For cooperating teachers with students beginning their second 8-week placement:
Weeks 10 & 11 (weeks 2 & 3 of this placement)—
*Work with the student teacher in planning, preparation and monitoring of student work
*Review lesson plans as necessary
*Co-teach lessons throughout the day
*Informally observe and provide feedback
*Elementary--have the student teacher take on a minimum of 40 minutes per day
*Secondary--have the student teacher take on one course per day minimum
*Complete the following forms:
This document is used to track our placement of student teachers and to obtain additional contact information on the cooperating teacher.
Please continue to visit with the student teacher about how they are doing, what plans you have, how they can contribute, and deliver any feedback you have about the day. It is best to be transparent, upfront, and clear! Student teachers appreciate honestly knowing how they are doing. It helps calm their nerves and assists in building communication.
TrillEDU: Culturally Responsive Pedagogy (a TEDtalk)
In this brief video, Jeffrey Dessources makes Culturally Responsive Pedagogy realistic and easy to understand. He challenges us to dig into this topic to better recognize how to do the important work of having important, authentic conversations with our students.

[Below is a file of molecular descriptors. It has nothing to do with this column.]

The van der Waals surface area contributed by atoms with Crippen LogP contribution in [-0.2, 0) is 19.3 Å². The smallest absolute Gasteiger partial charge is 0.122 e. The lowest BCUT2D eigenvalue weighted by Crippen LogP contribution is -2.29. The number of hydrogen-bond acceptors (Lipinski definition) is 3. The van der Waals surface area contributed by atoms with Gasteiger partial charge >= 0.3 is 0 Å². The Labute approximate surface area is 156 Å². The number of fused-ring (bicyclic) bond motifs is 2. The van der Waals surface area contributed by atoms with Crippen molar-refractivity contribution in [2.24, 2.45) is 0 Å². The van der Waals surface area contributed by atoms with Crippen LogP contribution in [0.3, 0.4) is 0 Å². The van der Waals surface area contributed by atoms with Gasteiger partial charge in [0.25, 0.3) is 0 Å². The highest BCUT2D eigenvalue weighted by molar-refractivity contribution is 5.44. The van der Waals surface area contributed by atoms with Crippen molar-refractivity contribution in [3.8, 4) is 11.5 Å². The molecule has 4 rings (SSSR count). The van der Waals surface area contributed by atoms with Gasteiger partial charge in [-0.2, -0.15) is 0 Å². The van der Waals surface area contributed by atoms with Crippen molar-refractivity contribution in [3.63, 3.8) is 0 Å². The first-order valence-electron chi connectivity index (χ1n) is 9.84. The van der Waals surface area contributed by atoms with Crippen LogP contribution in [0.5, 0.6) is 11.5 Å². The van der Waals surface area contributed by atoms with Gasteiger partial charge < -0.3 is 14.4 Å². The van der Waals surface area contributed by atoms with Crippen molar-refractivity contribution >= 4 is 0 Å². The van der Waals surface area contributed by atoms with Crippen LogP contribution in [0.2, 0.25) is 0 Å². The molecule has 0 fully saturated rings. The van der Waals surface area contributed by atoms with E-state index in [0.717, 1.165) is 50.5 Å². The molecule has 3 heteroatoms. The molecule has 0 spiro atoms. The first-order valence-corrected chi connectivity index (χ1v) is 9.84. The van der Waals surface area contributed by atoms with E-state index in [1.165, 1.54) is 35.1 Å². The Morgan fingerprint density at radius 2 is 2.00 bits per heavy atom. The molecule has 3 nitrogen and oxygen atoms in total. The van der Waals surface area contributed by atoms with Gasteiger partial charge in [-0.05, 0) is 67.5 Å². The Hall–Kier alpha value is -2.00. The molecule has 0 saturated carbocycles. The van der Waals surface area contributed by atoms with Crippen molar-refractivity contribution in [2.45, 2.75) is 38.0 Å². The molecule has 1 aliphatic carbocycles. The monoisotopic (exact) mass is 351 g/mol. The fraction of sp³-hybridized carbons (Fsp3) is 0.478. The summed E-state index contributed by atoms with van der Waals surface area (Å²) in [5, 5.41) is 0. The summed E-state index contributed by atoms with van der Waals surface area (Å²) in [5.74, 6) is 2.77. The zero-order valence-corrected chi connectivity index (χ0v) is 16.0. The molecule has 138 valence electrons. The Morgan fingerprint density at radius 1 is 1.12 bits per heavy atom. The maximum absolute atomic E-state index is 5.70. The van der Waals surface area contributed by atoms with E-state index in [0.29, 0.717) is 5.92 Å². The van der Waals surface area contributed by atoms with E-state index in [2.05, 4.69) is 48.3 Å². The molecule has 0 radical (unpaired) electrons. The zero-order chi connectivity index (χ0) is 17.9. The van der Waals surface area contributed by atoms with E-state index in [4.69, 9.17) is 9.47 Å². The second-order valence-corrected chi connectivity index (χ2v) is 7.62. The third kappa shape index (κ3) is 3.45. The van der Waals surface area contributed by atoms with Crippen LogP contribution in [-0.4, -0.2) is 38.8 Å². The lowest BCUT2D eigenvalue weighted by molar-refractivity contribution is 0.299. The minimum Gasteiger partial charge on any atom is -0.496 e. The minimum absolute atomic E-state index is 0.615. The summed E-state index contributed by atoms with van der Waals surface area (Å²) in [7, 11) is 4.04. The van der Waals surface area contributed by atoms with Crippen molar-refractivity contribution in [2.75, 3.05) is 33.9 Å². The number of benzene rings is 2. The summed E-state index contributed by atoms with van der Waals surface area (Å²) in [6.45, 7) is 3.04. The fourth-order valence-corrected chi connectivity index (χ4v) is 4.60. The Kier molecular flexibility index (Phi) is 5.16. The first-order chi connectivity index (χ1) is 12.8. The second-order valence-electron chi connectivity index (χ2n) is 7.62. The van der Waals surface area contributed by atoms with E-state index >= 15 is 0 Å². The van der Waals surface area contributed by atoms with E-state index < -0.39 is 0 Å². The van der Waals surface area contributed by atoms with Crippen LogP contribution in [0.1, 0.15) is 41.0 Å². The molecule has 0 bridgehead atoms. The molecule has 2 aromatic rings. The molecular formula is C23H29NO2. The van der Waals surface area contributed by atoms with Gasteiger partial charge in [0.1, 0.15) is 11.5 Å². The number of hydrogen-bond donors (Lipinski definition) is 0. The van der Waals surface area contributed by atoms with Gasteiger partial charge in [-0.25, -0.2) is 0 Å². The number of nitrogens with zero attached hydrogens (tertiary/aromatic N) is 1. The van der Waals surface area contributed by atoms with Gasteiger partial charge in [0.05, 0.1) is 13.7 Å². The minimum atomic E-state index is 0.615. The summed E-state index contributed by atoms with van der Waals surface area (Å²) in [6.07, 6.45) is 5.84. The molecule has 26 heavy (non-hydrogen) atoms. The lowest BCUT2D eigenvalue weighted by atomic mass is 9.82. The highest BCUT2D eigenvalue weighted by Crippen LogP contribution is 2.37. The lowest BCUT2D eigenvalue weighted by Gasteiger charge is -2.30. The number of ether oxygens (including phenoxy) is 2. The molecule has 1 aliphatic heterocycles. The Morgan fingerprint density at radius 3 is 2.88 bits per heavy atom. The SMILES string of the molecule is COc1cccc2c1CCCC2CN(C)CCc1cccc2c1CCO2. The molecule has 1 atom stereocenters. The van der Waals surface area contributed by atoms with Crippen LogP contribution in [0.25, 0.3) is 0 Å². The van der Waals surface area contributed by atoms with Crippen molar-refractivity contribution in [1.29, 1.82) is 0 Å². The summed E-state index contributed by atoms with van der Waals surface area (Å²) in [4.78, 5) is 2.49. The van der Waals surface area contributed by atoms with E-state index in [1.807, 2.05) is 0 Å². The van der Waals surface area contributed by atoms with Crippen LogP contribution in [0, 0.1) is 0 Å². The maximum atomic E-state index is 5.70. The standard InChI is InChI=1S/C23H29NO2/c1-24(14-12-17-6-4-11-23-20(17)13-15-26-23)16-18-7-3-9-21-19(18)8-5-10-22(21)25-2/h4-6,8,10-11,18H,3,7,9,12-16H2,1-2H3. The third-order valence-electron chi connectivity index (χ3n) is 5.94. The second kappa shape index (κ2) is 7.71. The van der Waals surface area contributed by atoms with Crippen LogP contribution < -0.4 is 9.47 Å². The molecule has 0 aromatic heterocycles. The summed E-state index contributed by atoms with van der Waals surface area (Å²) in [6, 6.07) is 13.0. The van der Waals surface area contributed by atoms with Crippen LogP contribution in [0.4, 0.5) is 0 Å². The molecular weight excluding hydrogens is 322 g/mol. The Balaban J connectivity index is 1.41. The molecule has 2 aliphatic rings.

From the youtube description:
If you're an educator, and you're not listening to the student's interests - you're failing to make that connection to aid in their personal development and doing them a disservice. After this talk from Jeffrey Dessources, you'll understand the importance of being culturally responsive in the field of student development. Jeffrey Dessources is a dynamic public educator, author, emcee of Haitian descent. The native New Yorker is the author of five books including his latest Trill Motivation which through imagery, poetry and commentary tackles leadership and motivation from a contemporary perspective. He has delivered lectures at over 25 universities including Columbia and Princeton University and has performed globally in Indonesia, Italy and South Africa. He’s been featured in Ebony Magazine, The Root and Urban Cusp Magazine. He currently serves as the Director of Campus Life at New Jersey City University and Co Founder of the Educational platform, Trill or Not Trill. This talk was given at a TEDx event using the TED conference format but independently organized by a local community. Learn more at https://www.ted.com/tedx